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GCC – the next frontier in healthcare?

I’ve always been a great believer in seeing for yourself and for a number of reasons, 2024 seemed to be the moment to visit Arab Health.

My previous visit a decade ago, working on renewable energy, had convinced me of the real commitment to finding solutions in that sector. I also knew that there has always been a strong interest in preventative health from our diagnostic and genetics clients. Two recent things tipped the balance – nothing to do with needing a bit of sun in January after a freezing UK December – and put me on the flight to Dubai. Firstly, our client LifeSpin has pivoted their business development to the region over the last 12 months, and secondly a recent article in the Economist that seemed to agree that KSI in particular, had a real opportunity to become a leader in AI, especially in its application to population health.

With more than 50,000 visitors, it sprawls across some 20 halls with many exhibitors forced to cling for space in the corridors.”

However, I have to start with an apology. I’ve been to some major shows over the last 30 years in the health/deep tech sector, but nothing prepared me for this. Arab Health is a monster, in the nicest possible way, and an overwhelming mess of a show. With more than 50,000 visitors, it sprawls across some 20 halls with many exhibitors forced to cling for space in the corridors. Over the three days I struggled to get my bearings and a coherent sense of all the themes, so forgive me if I have stuck to some key observations on AI and precision medicine and interviews with fellow attendees.

“Riyadh is becoming like Silicon Valley”

Finland and Estonia had pavilions, but Sweden was conspicuous by its absence. Indeed, most countries had multiple pavilions, none more so than Germany, which further divided them into states. LifeSpin were on the Bavarian one, which was managed by Torstein Wagner, who remembers the first Arab Health some 25 years ago, “It was actually held in tents. The transformation is incredible. We now have a waiting list for our pavilion. People come because it offers a meeting place, not just for GCC (the Gulf Cooperation Council), but it is also increasingly providing a gateway to both Africa and Asia, and deals get done.”

Dr Ali Tinzali, CEO of LifeSpin, was equally enthusiastic. Ex-Sony and HP, he returned recently from Silicon Valley to set up the company in Germany and he sees more opportunities now in GCC and Asia than in his former base.

“The combined population of UAE and KSI is some 70 million, which gives critical mass as a market. Furthermore, you are within six hours of half of the world’s population. UAE is strong, but having visited five times in the last year I’ve noticed how KSI is really transforming. I’d go as far as to say Riyadh is becoming like Silicon Valley. The population is mostly under 50 and they are actively seeking healthcare innovation. They have the funds, the networks exist and the regulatory framework is far more flexible and conducive to new technologies and approaches than the FDA. Above all, there is a belief they can do things in a new way that will set an example for others,” he said.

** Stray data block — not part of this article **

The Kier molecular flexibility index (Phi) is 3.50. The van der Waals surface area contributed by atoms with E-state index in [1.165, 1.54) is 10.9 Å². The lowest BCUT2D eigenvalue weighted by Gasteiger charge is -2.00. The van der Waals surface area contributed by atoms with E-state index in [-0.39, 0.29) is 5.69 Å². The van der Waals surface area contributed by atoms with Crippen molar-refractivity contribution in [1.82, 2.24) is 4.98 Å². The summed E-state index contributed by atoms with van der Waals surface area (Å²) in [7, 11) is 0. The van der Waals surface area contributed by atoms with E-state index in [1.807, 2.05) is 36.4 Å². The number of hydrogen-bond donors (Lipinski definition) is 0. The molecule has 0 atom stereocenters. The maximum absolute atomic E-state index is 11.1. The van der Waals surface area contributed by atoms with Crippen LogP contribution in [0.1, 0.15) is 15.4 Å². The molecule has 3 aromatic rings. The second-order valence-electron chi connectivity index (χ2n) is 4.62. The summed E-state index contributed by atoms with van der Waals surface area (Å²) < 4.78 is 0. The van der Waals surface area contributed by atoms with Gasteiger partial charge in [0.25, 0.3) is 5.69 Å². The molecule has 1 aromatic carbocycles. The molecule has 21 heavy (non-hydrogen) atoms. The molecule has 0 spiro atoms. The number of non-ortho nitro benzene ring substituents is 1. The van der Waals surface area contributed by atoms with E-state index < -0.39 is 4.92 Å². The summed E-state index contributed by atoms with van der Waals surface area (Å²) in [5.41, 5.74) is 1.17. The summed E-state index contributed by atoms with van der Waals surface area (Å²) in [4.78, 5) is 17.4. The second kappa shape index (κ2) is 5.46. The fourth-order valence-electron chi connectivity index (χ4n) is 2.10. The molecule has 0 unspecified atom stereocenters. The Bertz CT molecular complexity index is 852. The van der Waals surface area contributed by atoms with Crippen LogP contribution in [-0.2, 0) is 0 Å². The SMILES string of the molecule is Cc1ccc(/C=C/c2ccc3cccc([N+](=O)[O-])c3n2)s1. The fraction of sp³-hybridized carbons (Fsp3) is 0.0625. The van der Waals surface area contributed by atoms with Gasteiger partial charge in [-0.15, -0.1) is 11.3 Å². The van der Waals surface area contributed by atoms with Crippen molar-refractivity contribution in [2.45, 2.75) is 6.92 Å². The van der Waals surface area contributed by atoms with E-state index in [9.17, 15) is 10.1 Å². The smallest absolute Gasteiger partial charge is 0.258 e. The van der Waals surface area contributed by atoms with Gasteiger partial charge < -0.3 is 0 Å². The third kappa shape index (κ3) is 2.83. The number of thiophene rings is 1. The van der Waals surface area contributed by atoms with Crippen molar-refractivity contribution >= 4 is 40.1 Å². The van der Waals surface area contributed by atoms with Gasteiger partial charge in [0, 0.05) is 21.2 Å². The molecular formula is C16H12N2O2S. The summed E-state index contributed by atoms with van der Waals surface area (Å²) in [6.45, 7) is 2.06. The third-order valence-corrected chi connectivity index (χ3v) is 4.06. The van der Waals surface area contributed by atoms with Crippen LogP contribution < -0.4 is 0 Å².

The region faces challenges with an aging population, a growing demographic, and an increasing prevalence of lifestyle disorders.”

“The GCC nations are prioritizing the healthcare sector in economic diversification efforts away from oil production,” said Harshad Hussain, Editor the GCC health magazine MedEdge “The region faces challenges with an aging population, a growing demographic, and an increasing prevalence of lifestyle disorders. Recognizing these concerns, GCC nations are strategically focusing on healthcare to ensure sustainable development and meet the evolving healthcare needs of their populations.”

 

Left: The Finnish Pavilion. Of the Nordics, Finland and Denmark surprisingly were the only pavilions. Baltic neighbors Estonia were also present with both a pavilion and a keynote presentation in the Transformation Theater. Right: LifeSpin’s CEO Ali Tinazli has pivoted his precision medicine business development from the US to GCC because of the hunger for innovation and rapid transformation he sees in both UAE and KSI.

 

Regenerative AI

One reason for this belief is the emergence of regenerative AI, which dominated the conference program. To my mind it seems to fall into two camps. Firstly, you had the various US satellite hospitals in the region – Mayo, Dana Faber, Johns Hopkins, Cleveland, etc. – predicting it would help them deliver even better first-in-class precision treatments by streamlining processes, improving planning, informing decisions and reducing staff stress.